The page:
3. Nobody in the international community cares about B.C., the Roman Empire, Russia, Persia. There should be an effort to teach people about modern history. Armenians barely know about Artsakh’s history or the pogroms in the LATE 20th century, especially the new generation.

    I hope one day Armenia has less amateurish politicians. We are in a situation where the US is giving the Azeris huge amounts of tax payer money as military aid, thanks to Trump and his business interests once he is out of office. The Azeris have been building up their military for decades now after their humiliating defeat. They are still in a situation where they will lose but it will be much more difficult.

    One mistake Armenia did was not recognize Artsakh back in 2014 during the short war when they had the opportunity to do so to allow other countries to recognize it in the future, like what happened with Kosovo. What was Azerbaijan going to do? It was already at war and the internationally community would have recognized it as a result of Azeri aggression.

  4. I followed the public forum. PM Pashinyan clearly made the following poits:

    1. Karabagh was never part of an independent Azerbaijan state. Mountainous Karabagh gained its independence from the Soviet Union much like Azerbaijan did
    2. Mountainous Karabagh is a party of the negotiation without its participation it is not possible to resolve the conflict because the resolution of the conflict must be accepted by the people of Karabagh, Armenia, and Azerbaijan.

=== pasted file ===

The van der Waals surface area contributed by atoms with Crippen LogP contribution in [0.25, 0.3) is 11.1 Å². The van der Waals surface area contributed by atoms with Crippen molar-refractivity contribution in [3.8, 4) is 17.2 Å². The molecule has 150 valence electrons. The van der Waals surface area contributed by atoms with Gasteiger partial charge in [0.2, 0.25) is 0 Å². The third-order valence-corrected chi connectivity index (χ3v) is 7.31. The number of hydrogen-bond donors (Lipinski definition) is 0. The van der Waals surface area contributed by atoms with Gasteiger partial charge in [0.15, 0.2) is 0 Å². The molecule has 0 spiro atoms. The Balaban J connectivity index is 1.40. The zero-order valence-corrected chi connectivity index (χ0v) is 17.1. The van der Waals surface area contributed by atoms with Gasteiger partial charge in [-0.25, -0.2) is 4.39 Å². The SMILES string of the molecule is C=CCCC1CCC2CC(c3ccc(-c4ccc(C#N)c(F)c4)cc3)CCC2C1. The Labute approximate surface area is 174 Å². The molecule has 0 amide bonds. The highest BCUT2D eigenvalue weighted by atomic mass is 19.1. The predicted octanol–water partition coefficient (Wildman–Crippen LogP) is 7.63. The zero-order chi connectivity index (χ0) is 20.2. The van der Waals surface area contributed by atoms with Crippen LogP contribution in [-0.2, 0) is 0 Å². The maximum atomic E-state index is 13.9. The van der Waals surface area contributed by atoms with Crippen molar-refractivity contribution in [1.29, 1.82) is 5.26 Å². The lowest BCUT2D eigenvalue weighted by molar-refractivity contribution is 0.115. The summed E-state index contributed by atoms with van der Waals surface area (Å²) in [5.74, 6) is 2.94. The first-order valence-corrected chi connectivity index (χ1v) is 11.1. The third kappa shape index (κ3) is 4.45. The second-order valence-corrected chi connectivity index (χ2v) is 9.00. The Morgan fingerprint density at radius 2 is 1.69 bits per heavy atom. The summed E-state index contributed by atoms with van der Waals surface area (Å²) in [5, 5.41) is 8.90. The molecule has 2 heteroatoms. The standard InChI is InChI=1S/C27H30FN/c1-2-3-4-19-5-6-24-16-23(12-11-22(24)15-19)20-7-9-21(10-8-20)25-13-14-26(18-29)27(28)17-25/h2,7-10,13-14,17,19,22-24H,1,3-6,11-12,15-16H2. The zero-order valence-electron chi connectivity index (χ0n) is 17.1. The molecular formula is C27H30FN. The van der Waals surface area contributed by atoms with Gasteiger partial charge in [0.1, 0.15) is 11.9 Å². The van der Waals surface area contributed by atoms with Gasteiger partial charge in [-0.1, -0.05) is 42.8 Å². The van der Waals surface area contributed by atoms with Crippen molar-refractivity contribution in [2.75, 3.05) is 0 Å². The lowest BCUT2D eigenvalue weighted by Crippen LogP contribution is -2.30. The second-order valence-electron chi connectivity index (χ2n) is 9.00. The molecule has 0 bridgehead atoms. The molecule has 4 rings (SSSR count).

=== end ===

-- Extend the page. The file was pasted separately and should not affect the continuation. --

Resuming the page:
3. The underlying issue is the security and not territoriality. For its sake and for the sake of the regional stability and security, Armenia cannot compromise on its security.
    4. In order to achieve a lasting peaceful resolution of the conflict “micro” and then “mini” revolutions need to take place starting with toning down the social media animosity and hatred. Consequently, the resolution of the conflict cannot happen with one or two meetings.

    I am surprised to read that this public forum “ seemed to fall short of the diplomatic breakthrough the Chancellor and others had hoped for.” I came across no such hinting from Chancellor or other heads of states, save Aliev who surely looked for a public capitulation that included”Erivan”.

  5. Back in 2000, a family friend went to Azerbaijan and reported how it had turned into a third world country under Aliyev, with fewer citizens having access to drinkable water than a decade earlier.

  6. I think that at this point to have expected a dramatic breakthrough was unrealistic. Nevertheless, talking face to face leaves the doors to progress open no matter how long it takes. Talking can open doors; bullets slam doors shut.

    I strongly agree with the comments calling for non-personal, hateful replies.